The Republican party is a having an identity crisis, a full-blown public meltdown, complete with teenage existential angst. Erik Erikson, the psychologist who coined the term, described an “identity crisis” as the absence of a set of constant social, philosophical, or religious values to guide human action in a constantly changing environment. That pretty much describes today’s Republicans, who have no clue who they are, where they are going, or why — a serious impairment if you presume to lead a conga line, and much more so for the most powerful nation on earth.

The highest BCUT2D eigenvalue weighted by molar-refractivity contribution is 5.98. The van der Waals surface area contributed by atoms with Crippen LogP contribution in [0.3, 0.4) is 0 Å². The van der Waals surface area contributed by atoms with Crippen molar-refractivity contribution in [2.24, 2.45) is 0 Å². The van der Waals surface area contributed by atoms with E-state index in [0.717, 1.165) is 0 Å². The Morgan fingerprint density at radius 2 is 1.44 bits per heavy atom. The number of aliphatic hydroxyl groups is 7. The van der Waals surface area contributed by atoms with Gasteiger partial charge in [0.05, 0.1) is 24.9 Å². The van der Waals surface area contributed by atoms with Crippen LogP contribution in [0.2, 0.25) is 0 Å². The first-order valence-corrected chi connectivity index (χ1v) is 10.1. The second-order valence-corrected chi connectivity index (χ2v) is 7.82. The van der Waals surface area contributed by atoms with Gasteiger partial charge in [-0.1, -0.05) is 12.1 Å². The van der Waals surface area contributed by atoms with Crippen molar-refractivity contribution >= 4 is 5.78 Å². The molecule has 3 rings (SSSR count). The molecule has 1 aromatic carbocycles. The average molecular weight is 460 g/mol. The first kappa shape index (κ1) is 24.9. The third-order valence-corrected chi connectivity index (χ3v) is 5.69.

Republicans can’t seem to express an organizing principle these days, and almost everyone with a computer to type on has noticed. David Brooks writes in the New York Times that the British have at last declared their independence from us: American conservatives, he notes, have lost the leadership of the conservative movement to them. Tom Davis, a former leader of the Republican Congressional Campaign Committee, writes, “the Republican brand is in the trash can.” The New Yorker headlines, “The Fall of Conservatism: Have the Republicans run out of ideas?” Most painful of all, the elegant Peggy Noonan, who is to conservative composition what Fred Astaire was to dance, says the Republican party, including its conservative leadership, has “squandered the hard-built paternity of 40 years” because we are no longer serious about leadership, policy, or ideas.Perhaps it’s time to lie on the couch, acknowledge our fears, and ask, “What do Republicans believe?” Every descendant of Goldwater knows that our crisis of character is real. Late in the evening, through the mists of our memories of the 1980s, we confess it: American conservative thought ran out of gas after Ronald Reagan. Perhaps we were exhausted, and allowably so, after routing the Soviet Union and rescuing Western civilization.Success on such a scale is dangerous, since few people have the character to survive great accomplishment. Yet Republicans of the Reagan era suffered a second success. After dispatching the hammer-and-sickle crowd, conservatives won the ideological debate on the home front as well. January 23, 1996, was the date of liberalism’s surrender. When Bill Clinton declared in his State of the Union address that “the era of big government is over,” Clinton not only killed liberalism’s organizing doctrine, he also buried the remaining distinction between Democrats and Republicans.Our success left conservatives staggering aimlessly in the ideological desert, smashed with victory, wondering, “If the era of big government is over, then exactly what era are we in?” But liberals knew that Clinton’s rejection of industrial-age statism was done with a wink and a nod, and they paid him little mind. Today they are still offering voters seductive-sounding solutions, undeterred that their retinue of lazy, industrial-age programs, centralized in the nation’s capital, is destined, once again, to fail.Yet what have post-Reagan conservatives offered to meet the challenges of managing an economy or organizing a society? As Brooks notes, conservatives have fallen silent, acquiescent to the trend toward bigger, grander public-sector authority. George Packer throws another shovel of dirt onto the GOP grave in The New Yorker. “Among Republicans,” he writes, “there is no energy, no fresh thinking, no ability to capture the concerns and feelings of millions of people.” Republicans, he means to say, are no more than a nagging warning label on the American polity, a rusty sign on the fence that says “Beware: Big Government Here.”Brooks goes further. He says the next generation of conservatives must learn to compromise individual freedom and “use government to foster dense social bonds.” “Individual freedoms,” he says, quoting David Cameron, leader of Britain’s Conservatives, “count for little if society is disintegrating.” This is where Brooks and Cameron have it exactly backwards. Freedom is not incompatible with governing; in fact, the old-fashioned freedoms that conservatives have long cherished may usher in the most effective government that is within the power of man to create. It’s just a matter of redefining what “government” is and who practices it.